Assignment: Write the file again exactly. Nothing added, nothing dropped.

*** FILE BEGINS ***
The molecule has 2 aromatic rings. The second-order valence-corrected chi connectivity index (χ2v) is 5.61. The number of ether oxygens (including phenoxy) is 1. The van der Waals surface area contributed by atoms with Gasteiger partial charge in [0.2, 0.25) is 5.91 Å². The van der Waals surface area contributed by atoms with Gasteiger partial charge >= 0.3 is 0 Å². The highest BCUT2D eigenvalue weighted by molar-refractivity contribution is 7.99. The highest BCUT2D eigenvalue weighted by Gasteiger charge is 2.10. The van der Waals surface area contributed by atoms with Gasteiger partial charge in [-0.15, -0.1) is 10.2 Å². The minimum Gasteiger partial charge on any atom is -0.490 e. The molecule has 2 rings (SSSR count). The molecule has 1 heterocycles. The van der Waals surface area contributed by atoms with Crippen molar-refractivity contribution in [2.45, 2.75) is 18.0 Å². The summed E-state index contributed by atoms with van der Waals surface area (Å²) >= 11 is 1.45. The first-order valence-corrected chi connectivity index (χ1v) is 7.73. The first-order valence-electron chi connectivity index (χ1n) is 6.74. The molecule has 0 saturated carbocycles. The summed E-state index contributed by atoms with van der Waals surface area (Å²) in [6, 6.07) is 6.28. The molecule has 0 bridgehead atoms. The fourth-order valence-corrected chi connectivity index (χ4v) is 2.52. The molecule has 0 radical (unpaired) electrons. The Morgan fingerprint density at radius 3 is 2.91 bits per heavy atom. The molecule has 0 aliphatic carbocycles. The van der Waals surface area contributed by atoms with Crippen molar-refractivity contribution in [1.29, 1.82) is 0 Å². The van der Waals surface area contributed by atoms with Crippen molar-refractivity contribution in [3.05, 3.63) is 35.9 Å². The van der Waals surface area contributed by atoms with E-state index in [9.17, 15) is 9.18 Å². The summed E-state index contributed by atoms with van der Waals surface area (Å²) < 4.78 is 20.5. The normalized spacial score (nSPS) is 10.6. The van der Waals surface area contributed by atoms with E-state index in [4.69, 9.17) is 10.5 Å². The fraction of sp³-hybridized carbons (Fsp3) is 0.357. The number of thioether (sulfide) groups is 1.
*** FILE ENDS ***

The molecule has 2 aromatic rings. The second-order valence-corrected chi connectivity index (χ2v) is 5.61. The number of ether oxygens (including phenoxy) is 1. The van der Waals surface area contributed by atoms with Gasteiger partial charge in [0.2, 0.25) is 5.91 Å². The van der Waals surface area contributed by atoms with Gasteiger partial charge >= 0.3 is 0 Å². The highest BCUT2D eigenvalue weighted by molar-refractivity contribution is 7.99. The highest BCUT2D eigenvalue weighted by Gasteiger charge is 2.10. The van der Waals surface area contributed by atoms with Gasteiger partial charge in [-0.15, -0.1) is 10.2 Å². The minimum Gasteiger partial charge on any atom is -0.490 e. The molecule has 2 rings (SSSR count). The molecule has 1 heterocycles. The van der Waals surface area contributed by atoms with Crippen molar-refractivity contribution in [2.45, 2.75) is 18.0 Å². The summed E-state index contributed by atoms with van der Waals surface area (Å²) >= 11 is 1.45. The first-order valence-corrected chi connectivity index (χ1v) is 7.73. The first-order valence-electron chi connectivity index (χ1n) is 6.74. The molecule has 0 saturated carbocycles. The summed E-state index contributed by atoms with van der Waals surface area (Å²) in [6, 6.07) is 6.28. The molecule has 0 bridgehead atoms. The fourth-order valence-corrected chi connectivity index (χ4v) is 2.52. The molecule has 0 radical (unpaired) electrons. The Morgan fingerprint density at radius 3 is 2.91 bits per heavy atom. The molecule has 0 aliphatic carbocycles. The van der Waals surface area contributed by atoms with Crippen molar-refractivity contribution in [1.29, 1.82) is 0 Å². The van der Waals surface area contributed by atoms with Crippen molar-refractivity contribution in [3.05, 3.63) is 35.9 Å². The van der Waals surface area contributed by atoms with E-state index in [9.17, 15) is 9.18 Å². The summed E-state index contributed by atoms with van der Waals surface area (Å²) < 4.78 is 20.5. The normalized spacial score (nSPS) is 10.6. The van der Waals surface area contributed by atoms with E-state index in [4.69, 9.17) is 10.5 Å². The fraction of sp³-hybridized carbons (Fsp3) is 0.357. The number of thioether (sulfide) groups is 1.